Pinotage vs Merlot: Very Different Red Wines


When it comes to red wines, some are more mainstream, like Merlot, and others take you by surprise, like Pinotage.

Pinotage showcases a robust body and distinctive notes of dark berries, coffee, and a hint of smokiness, differing from the softer and fruit-forward nature of Merlot. Merlot is more common and available at all price points, from entry-level to luxury.

These wines provide an exciting opportunity for red wine enthusiasts. Here’s what you need to know about Pinotage vs Merlot.

Pinotage Basics: A Bold South African Gem

pinotage wine profile - pinotage vs Merlot

Pinotage, hailing from South Africa, isn’t as widely known as other red wines. Often associated with regions like Stellenbosch and Paarl, Pinotage offers a robust flavor profile with pronounced dark fruit notes and a subtle earthiness. Pinotage is well-known for its full body, similar to Syrah. (For a deeper dive into Pinotage wines, explore here.)

Fun Wine Fact: Pinotage is a new wine grape that’s only been around for about 100 years.

Merlot Basics: A Smooth International Operator

pinotage vs merlot - merlot wine grape profile

Merlot is an international variety planted in major winegrowing regions around the world. Originally from the Bordeaux region of France, today you’ll find Merlot grown in California, Australia, Chile, Argentina, Italy, Spain, and many more countries. Merlot offers a medium to full body with velvety tannins. (Here’s a comprehensive guide to Merlot wine.)

Fun Wine Fact: Merlot is often used in Bordeaux red wine blends, contributing to softness and fruitiness.

Wine Comparison: Pinotage vs. Merlot

Here’s a quick side-by-side that covers the most common styles of Pinotage and Merlot.

Characteristics Pinotage Merlot
Hue Deep red to black Ruby red to garnet
Color Red Red
Aromas Dark fruit, coffee, smoky Plum, black cherry, herbal
Tannins High Soft to moderate
Acid Medium (-) to Medium Medium
Alcohol (%) 13-15% 13-15%
Body Full Medium to full
Intensity Pronounced Moderate to pronounced
Key Growing Regions South Africa France, Italy, California
Classic Pairings Grilled meats,BBQ, tacos, chili Beef, lamb, pasta
Price Range $15-$40 $15-$50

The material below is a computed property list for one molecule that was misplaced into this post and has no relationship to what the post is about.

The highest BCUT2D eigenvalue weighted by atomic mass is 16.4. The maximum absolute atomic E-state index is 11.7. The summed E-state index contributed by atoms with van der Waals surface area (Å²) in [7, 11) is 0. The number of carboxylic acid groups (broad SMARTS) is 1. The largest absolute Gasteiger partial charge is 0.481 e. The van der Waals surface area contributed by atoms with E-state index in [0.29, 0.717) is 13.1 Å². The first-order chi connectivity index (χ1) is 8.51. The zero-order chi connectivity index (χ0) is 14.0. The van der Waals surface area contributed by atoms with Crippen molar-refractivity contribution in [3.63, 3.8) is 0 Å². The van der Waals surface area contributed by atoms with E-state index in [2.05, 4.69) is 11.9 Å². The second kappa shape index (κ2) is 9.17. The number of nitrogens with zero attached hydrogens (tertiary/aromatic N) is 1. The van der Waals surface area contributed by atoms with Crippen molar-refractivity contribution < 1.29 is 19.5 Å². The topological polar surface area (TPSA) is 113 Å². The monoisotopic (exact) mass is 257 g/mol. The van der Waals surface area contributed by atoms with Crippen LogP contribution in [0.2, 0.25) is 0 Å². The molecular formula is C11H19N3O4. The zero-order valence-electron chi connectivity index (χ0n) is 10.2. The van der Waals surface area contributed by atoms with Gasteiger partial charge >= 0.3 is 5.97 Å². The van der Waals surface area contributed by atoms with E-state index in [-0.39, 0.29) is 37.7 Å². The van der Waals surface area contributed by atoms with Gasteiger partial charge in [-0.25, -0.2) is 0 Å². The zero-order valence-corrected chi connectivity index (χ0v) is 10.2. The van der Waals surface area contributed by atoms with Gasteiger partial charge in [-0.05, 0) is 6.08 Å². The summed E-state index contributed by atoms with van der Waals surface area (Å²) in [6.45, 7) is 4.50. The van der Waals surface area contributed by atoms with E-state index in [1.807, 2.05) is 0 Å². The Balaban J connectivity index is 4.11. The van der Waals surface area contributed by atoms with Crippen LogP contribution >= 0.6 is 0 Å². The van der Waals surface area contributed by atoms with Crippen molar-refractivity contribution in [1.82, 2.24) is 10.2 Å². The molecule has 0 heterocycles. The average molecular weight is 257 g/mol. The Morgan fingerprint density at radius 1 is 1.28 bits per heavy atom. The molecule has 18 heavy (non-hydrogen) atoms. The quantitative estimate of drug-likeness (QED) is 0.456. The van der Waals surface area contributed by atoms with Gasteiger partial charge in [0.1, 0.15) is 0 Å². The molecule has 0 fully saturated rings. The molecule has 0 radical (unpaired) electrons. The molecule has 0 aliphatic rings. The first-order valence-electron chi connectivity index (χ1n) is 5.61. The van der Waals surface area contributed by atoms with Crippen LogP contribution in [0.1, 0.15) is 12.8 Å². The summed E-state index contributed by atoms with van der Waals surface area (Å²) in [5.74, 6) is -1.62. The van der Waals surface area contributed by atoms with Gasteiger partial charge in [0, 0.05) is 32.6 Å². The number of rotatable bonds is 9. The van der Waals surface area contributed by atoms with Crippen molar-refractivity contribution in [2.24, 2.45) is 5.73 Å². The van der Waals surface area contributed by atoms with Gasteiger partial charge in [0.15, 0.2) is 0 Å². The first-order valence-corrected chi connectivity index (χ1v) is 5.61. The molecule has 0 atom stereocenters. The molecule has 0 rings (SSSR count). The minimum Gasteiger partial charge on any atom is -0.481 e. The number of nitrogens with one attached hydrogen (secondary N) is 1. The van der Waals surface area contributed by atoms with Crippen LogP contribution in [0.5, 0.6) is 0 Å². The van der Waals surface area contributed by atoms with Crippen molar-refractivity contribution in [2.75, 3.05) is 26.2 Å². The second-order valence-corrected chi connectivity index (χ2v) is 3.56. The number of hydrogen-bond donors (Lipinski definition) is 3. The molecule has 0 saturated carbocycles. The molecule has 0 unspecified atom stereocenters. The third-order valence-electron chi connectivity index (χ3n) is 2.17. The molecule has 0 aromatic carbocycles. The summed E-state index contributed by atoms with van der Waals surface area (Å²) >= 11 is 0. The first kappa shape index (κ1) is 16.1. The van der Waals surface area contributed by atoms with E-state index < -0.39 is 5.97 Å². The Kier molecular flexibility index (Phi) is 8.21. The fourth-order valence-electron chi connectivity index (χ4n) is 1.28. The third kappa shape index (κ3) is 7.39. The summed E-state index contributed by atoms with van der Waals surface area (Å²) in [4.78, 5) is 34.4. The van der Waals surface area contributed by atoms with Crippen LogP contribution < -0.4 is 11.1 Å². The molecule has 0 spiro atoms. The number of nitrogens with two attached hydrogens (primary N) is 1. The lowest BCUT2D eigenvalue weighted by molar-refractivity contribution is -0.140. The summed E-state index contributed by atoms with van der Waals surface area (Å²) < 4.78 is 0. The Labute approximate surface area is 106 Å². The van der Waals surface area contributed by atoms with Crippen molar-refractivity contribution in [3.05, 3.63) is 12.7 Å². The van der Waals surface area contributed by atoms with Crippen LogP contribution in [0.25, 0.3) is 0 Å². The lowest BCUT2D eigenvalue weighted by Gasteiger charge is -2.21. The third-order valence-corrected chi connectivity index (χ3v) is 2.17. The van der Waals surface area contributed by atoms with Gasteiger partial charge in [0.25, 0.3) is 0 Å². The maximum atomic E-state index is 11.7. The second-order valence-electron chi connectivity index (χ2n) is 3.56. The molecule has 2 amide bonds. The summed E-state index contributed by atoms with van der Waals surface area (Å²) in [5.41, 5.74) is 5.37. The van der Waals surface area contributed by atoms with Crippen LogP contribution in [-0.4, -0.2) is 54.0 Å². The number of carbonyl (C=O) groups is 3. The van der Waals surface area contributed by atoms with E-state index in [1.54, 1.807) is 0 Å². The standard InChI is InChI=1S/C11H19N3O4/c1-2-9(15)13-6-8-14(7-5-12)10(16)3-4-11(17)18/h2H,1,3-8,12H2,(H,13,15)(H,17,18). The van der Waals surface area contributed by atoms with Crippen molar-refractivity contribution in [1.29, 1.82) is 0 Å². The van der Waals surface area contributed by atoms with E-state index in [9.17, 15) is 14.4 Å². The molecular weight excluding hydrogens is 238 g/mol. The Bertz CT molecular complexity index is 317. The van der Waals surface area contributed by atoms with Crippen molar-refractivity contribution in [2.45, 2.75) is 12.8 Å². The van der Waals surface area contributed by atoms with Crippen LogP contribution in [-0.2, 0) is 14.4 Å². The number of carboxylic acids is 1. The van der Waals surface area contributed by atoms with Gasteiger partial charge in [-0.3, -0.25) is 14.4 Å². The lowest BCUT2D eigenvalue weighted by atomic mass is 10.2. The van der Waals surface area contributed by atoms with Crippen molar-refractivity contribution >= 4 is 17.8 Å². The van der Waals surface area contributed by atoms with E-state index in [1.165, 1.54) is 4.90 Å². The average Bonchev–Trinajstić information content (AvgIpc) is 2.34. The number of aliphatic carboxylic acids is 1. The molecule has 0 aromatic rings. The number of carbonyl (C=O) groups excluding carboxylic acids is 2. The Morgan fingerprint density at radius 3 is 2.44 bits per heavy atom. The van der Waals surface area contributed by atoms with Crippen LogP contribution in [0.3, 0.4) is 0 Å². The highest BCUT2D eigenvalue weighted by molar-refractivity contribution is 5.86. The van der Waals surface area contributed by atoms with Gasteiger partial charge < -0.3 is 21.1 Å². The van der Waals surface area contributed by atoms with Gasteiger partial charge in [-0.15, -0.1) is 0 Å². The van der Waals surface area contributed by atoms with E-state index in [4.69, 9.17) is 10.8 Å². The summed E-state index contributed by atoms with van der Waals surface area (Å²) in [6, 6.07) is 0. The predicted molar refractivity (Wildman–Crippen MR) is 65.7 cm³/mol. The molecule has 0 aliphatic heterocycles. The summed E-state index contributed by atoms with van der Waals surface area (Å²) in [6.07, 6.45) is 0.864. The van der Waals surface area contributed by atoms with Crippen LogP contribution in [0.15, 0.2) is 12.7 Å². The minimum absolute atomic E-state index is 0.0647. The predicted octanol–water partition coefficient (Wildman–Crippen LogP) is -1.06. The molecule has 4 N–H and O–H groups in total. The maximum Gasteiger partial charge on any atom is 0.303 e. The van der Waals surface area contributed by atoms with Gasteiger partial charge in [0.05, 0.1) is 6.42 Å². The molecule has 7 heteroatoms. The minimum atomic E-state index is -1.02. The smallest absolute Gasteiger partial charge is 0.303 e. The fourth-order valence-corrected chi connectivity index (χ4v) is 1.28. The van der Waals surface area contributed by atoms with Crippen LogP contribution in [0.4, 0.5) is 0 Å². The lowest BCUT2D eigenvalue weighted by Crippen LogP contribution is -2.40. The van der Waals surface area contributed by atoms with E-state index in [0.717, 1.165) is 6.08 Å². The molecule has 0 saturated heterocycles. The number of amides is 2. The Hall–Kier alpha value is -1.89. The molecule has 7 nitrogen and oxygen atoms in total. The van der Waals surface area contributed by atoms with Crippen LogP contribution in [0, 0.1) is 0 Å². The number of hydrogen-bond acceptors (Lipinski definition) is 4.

Pinotage Wine Profile

  • Sweetness: Pinotage is usually made in a dry style.
  • Alcohol: Pinotage wines generally have a moderate to high alcohol content, ranging from around 13% to 15% ABV.
  • Body: Known for its medium (+) to full body, fuller than Merlot.
  • Tannins: Pinotage tends to have firmer tannins than Merlot, contributing to its structure and aging potential.
  • Flavors: The flavor profile often includes dark berries, coffee, and a hint of smokiness, meat, or leather.

Merlot Wine Profile

  • Sweetness: Merlot wines lean towards dry, but inexpensive Merlot wines often have a little residual sugar and sweetness to them.
  • Alcohol: Merlot wines typically have a moderate alcohol content, similar to Pinotage, ranging from around 13% to 15% ABV.
  • Body: Merlot is known for its medium to full body, but typically lighter than Pinotage.
  • Tannins: Merlot tends to have softer tannins that are riper than Pinotage.
  • Flavors: The flavor profile often includes red and black fruits, with notes of plum, cherry, and a touch of vanilla.

Helpful Tip: If you’re unsure about serving temperatures, here’s a breakdown of wine serving temperatures for different wine styles and occasions.

Are Pinotage and Merlot Similar?

Pinotage and Merlot are both red wines made in a dry style. Both Pinotage and Merlot will have plum and cherry notes.

What Is the Difference Between Pinotage and Merlot?

Pinotage and Merlot are very different wines. Pinotage has more structure, tannin, and body than Merlot. Pinotage has more non-fruit aromas and flavors, like meat, smoke, leather, and rubber. Pinotage will be darker in the glass than Merlot.

Pinotage vs Merlot Winemaking